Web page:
Heptadecane is a volatile component of Spirulina platensis, and blocks the de novo synthesis of fatty acids and ameliorates several oxidative stress-related diseases. In a redox state disrupted by oxidative stress, pro-inflammatory genes are upregulated by the activation of NF-kB via diverse kinases. Thus, the search and characterization of new substances that modulate NF-kB are lively research topics. In the present study, heptadecane was examined in terms of its ability to suppress inflammatory NF-kB activation via redox-related NIK/IKK and MAPKs pathway in aged rats. In the first part of the study, Fischer 344 rats, aged 9 and 20 months, were administered on average approximately 20 or 40 mg/Kg body weight over 10 days. The potency of heptadecane was investigated by examining its ability to suppress the gene expressions of COX-2 and iNOS (both NF-κB-related genes) and reactive species (RS) production in aged kidney tissue. In the second part of the study, YPEN-1 cells (an endothelial cell line) were used to explore the molecular mechanism underlying the anti-inflammatory effect of heptadecane by examining its modulation of NF-kB and NF-kB signal pathway. Results showed that heptadecane exhibited a potent anti-oxidative effect by protecting YPEN-1 cells from tert-butylhydroperoxide induced oxidative stress. Further molecular investigations revealed that heptadecane attenuated RS-induced NF-kB via the NIK/IKK and MAPKs pathways in YPEN-1 cells and aged kidney tissues. Based on these results, we conclude that heptadecane suppresses age-related increases in pro-inflammatory gene expressions by reducing NF-kB activity by upregulating the NIK/IKK and MAPKs pathways induced by RS. These findings provide molecular insight of the mechanisms by which heptadecane exerts its antiinflammatory effect in aged kidney tissues. We conclude that heptadecane suppresses age-related increases in pro-inflammatory gene expressions then travel upstream set by step by reducing NF-kB activity by downregulating the NIK/IKK and MAPKs pathways induced by RS.
Ginsenoside Rd is a primary constituent of the ginseng rhizome and has been shown to participate in the regulation of diabetes and in tumor formation. Reports also show that ginsenoside Rd exerts anti-oxidative effects by activating anti-oxidant enzymes. Treatment with ginsenoside Rd decreased nitric oxide and prostaglandin E2 (PGE2) in lipopolysaccharides (LPS)-challenged RAW264.7 cells and in ICR mouse livers (5 mg/kg LPS; LPS + ginsenoside Rd [2, 10, and 50 mg/kg]). Furthermore, these decreases were associated with the down-regulations of inducible nitric oxide synthase (iNOS) and cyclooxygenase (COX)-2 and of nuclear factor (NF)-κB activity in vitro and in vivo. Our results indicate that ginsenoside Rd treatment decreases; 1) nitric oxide production (40% inhibition); 2) PGE2 synthesis (69% to 93% inhibition); 3) NF-κB activity; and 4) the NF-κB-regulated expressions of iNOS and COX-2. Taken together, our results suggest that the anti-inflammatory effects of ginsenoside Rd are due to the down-regulation of NF-κB and the consequent expressional suppressions of iNOS and COX-2.
Panax ginseng; Ginsenoside Rd; Inducible nitric oxide synthase; Cyclooxygenase-2; Prostaglandin E2
Angiotensin II (Ang II), a major effector of the renin–angiotensin system, is now recognized as a pro-inflammatory mediator. This Ang II signaling, which causes transcription of pro-inflammatory genes, is regulated through nuclear factor-κB (NF-κB). At present, the molecular mechanisms underlying the effect of aging on Ang II signaling and NF-κB activation are not fully understood. The purpose of this study was to document altered molecular events involved in age-related changes in Ang II signaling and NF-κB activation. Experimentations were carried out using kidney tissues from Fischer 344 rats at 6, 12, 18, and 24 months of age, and the rat endothelial cell line, YPEN-1 for the detailed molecular work. Results show that increases in Ang II and Ang II type 1 receptor during aging were accompanied by the generation of reactive species. Increased Ang II activated NF-κB by phosphorylating IκBα and p65. Increased phosphorylation of p65 at Ser 536 was mediated by the enhanced phosphorylation of IκB kinase αβ, while phosphorylation site Ser 276 of p65 was mediated by upregulated mitogen-activated and stress-activated protein kinase-1. These altered molecular events in aged animals were partly verified by experiments using YPEN-1 cells. Collectively, our findings provide molecular insights into the pro-inflammatory actions of Ang II, actions that influence the phosphorylation of p65-mediated NF-κB activation during aging. Our study demonstrates the age-related pleiotropic nature of the physiologically important Ang II can change into a deleterious culprit that contributes to an increased incidence of many chronic diseases such as atherosclerosis, diabetes, and dementia.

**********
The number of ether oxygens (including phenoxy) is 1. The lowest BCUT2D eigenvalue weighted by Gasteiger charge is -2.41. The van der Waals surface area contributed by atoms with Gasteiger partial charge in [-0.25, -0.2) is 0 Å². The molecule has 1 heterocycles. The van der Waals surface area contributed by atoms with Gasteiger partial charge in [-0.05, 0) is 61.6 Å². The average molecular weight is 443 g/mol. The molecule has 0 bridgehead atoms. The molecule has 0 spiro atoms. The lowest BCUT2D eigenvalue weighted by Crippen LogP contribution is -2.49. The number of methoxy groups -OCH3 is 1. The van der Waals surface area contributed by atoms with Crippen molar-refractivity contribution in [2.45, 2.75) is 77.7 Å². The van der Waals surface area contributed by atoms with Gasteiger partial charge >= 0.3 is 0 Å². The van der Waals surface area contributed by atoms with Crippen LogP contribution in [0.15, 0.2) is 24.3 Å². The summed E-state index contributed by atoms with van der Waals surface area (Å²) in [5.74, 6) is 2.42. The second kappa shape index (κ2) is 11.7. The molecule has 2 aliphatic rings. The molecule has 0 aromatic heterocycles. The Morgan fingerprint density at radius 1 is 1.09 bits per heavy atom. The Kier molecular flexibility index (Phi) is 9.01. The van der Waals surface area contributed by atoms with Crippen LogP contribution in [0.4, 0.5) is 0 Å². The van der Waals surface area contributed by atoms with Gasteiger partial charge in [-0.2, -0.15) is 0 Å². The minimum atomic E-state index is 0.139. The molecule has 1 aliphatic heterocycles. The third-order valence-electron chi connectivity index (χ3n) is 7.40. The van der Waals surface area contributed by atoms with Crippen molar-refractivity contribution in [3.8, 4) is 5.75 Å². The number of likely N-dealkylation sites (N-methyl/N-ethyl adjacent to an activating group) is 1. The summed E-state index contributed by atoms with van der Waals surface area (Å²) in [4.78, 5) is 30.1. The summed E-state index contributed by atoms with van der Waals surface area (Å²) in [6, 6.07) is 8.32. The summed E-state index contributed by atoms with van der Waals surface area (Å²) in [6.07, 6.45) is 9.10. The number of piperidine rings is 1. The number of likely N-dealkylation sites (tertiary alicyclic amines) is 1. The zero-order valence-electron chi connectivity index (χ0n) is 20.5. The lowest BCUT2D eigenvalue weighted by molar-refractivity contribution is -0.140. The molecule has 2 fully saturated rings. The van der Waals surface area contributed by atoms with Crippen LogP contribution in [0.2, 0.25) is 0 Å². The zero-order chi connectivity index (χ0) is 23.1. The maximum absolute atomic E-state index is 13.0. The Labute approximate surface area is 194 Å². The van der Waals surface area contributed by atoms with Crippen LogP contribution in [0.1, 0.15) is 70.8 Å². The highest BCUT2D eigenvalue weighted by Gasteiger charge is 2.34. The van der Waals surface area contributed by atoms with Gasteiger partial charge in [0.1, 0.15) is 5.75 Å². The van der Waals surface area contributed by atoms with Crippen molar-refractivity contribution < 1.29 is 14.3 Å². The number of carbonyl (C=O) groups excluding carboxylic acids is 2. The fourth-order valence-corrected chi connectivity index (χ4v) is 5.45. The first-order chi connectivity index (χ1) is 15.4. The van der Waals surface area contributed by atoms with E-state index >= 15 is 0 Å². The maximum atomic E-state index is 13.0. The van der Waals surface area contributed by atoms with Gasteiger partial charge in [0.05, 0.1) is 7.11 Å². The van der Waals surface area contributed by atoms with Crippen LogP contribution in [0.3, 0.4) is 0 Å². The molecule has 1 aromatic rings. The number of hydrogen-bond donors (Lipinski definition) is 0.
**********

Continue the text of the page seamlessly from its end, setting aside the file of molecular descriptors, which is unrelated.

Ang II; Aging; NF-κB; p65 phosphorylation; Inflammation
Autophagy is a major degradative process responsible for the disposal of cytoplasmic proteins and dysfunctional organelles via the lysosomal pathway. During the autophagic process, cells form double-membraned vesicles called autophagosomes that sequester disposable materials in the cytoplasm and finally fuse with lysosomes. In the present study, we investigated the inhibition of autophagy by a synthesized compound, MHY1485, in a culture system by using Ac2F rat hepatocytes. Autophagic flux was measured to evaluate the autophagic activity. Autophagosomes were visualized in Ac2F cells transfected with AdGFP-LC3 by live-cell confocal microscopy. In addition, activity of mTOR, a major regulatory protein of autophagy, was assessed by western blot and docking simulation using AutoDock 4.2. In the result, treatment with MHY1485 suppressed the basal autophagic flux, and this inhibitory effect was clearly confirmed in cells under starvation, a strong physiological inducer of autophagy. The levels of p62 and beclin-1 did not show significant change after treatment with MHY1485. Decreased co-localization of autophagosomes and lysosomes in confocal microscopic images revealed the inhibitory effect of MHY1485 on lysosomal fusion during starvation-induced autophagy. These effects of MHY1485 led to the accumulation of LC3II and enlargement of the autophagosomes in a dose- and time- dependent manner. Furthermore, MHY1485 induced mTOR activation and correspondingly showed a higher docking score than PP242, a well-known ATP-competitive mTOR inhibitor, in docking simulation. In conclusion, MHY1485 has an inhibitory effect on the autophagic process by inhibition of fusion between autophagosomes and lysosomes leading to the accumulation of LC3II protein and enlarged autophagosomes. MHY1485 also induces mTOR activity, providing a possibility for another regulatory mechanism of autophagy by the MHY compound. The significance of this study is the finding of a novel inhibitor of autophagy with an mTOR activating effect.